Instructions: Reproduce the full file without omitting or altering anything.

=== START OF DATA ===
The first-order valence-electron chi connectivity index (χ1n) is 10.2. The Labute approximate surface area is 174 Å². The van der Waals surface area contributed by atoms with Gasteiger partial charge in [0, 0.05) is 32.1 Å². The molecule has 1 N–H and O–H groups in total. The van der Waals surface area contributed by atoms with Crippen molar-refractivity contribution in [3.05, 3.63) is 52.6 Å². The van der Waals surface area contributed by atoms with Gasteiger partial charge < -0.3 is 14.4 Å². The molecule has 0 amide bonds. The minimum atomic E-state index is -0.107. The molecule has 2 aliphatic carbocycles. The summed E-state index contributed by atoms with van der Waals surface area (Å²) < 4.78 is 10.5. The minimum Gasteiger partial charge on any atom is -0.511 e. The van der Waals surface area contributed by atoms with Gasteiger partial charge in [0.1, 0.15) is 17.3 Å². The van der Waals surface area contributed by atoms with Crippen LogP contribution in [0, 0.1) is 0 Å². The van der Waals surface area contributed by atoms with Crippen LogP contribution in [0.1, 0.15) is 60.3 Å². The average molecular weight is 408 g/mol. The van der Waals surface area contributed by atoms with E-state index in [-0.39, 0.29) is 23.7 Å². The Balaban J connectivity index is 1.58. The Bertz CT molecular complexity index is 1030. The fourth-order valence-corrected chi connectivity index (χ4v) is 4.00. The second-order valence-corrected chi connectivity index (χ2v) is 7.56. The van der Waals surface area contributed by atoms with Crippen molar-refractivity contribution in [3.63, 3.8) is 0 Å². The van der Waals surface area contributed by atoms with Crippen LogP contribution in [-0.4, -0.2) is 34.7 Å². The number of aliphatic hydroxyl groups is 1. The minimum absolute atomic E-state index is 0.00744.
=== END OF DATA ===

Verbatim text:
The first-order valence-electron chi connectivity index (χ1n) is 10.2. The Labute approximate surface area is 174 Å². The van der Waals surface area contributed by atoms with Gasteiger partial charge in [0, 0.05) is 32.1 Å². The molecule has 1 N–H and O–H groups in total. The van der Waals surface area contributed by atoms with Crippen molar-refractivity contribution in [3.05, 3.63) is 52.6 Å². The van der Waals surface area contributed by atoms with Gasteiger partial charge < -0.3 is 14.4 Å². The molecule has 0 amide bonds. The minimum atomic E-state index is -0.107. The molecule has 2 aliphatic carbocycles. The summed E-state index contributed by atoms with van der Waals surface area (Å²) < 4.78 is 10.5. The minimum Gasteiger partial charge on any atom is -0.511 e. The van der Waals surface area contributed by atoms with Gasteiger partial charge in [0.1, 0.15) is 17.3 Å². The van der Waals surface area contributed by atoms with Crippen LogP contribution in [0, 0.1) is 0 Å². The van der Waals surface area contributed by atoms with Crippen LogP contribution in [0.1, 0.15) is 60.3 Å². The average molecular weight is 408 g/mol. The van der Waals surface area contributed by atoms with E-state index in [-0.39, 0.29) is 23.7 Å². The Balaban J connectivity index is 1.58. The Bertz CT molecular complexity index is 1030. The fourth-order valence-corrected chi connectivity index (χ4v) is 4.00. The second-order valence-corrected chi connectivity index (χ2v) is 7.56. The van der Waals surface area contributed by atoms with Crippen molar-refractivity contribution in [3.63, 3.8) is 0 Å². The van der Waals surface area contributed by atoms with Crippen LogP contribution in [-0.4, -0.2) is 34.7 Å². The number of aliphatic hydroxyl groups is 1. The minimum absolute atomic E-state index is 0.00744.